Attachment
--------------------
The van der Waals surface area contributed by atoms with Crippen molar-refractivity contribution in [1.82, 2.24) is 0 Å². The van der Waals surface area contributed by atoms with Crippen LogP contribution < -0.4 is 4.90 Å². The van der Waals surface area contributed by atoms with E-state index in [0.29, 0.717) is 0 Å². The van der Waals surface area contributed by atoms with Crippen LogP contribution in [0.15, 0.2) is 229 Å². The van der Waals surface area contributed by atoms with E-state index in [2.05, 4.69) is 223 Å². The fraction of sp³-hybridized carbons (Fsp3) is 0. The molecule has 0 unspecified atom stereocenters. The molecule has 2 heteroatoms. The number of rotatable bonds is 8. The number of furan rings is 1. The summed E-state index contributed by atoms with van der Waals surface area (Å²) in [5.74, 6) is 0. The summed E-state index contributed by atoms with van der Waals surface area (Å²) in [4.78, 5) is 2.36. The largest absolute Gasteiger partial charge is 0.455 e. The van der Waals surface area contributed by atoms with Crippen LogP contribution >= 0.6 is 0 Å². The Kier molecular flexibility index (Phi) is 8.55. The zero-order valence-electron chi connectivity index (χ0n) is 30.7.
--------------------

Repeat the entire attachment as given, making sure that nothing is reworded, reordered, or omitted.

The van der Waals surface area contributed by atoms with Crippen molar-refractivity contribution in [1.82, 2.24) is 0 Å². The van der Waals surface area contributed by atoms with Crippen LogP contribution < -0.4 is 4.90 Å². The van der Waals surface area contributed by atoms with E-state index in [0.29, 0.717) is 0 Å². The van der Waals surface area contributed by atoms with Crippen LogP contribution in [0.15, 0.2) is 229 Å². The van der Waals surface area contributed by atoms with E-state index in [2.05, 4.69) is 223 Å². The fraction of sp³-hybridized carbons (Fsp3) is 0. The molecule has 0 unspecified atom stereocenters. The molecule has 2 heteroatoms. The number of rotatable bonds is 8. The number of furan rings is 1. The summed E-state index contributed by atoms with van der Waals surface area (Å²) in [5.74, 6) is 0. The summed E-state index contributed by atoms with van der Waals surface area (Å²) in [4.78, 5) is 2.36. The largest absolute Gasteiger partial charge is 0.455 e. The van der Waals surface area contributed by atoms with Crippen LogP contribution >= 0.6 is 0 Å². The Kier molecular flexibility index (Phi) is 8.55. The zero-order valence-electron chi connectivity index (χ0n) is 30.7.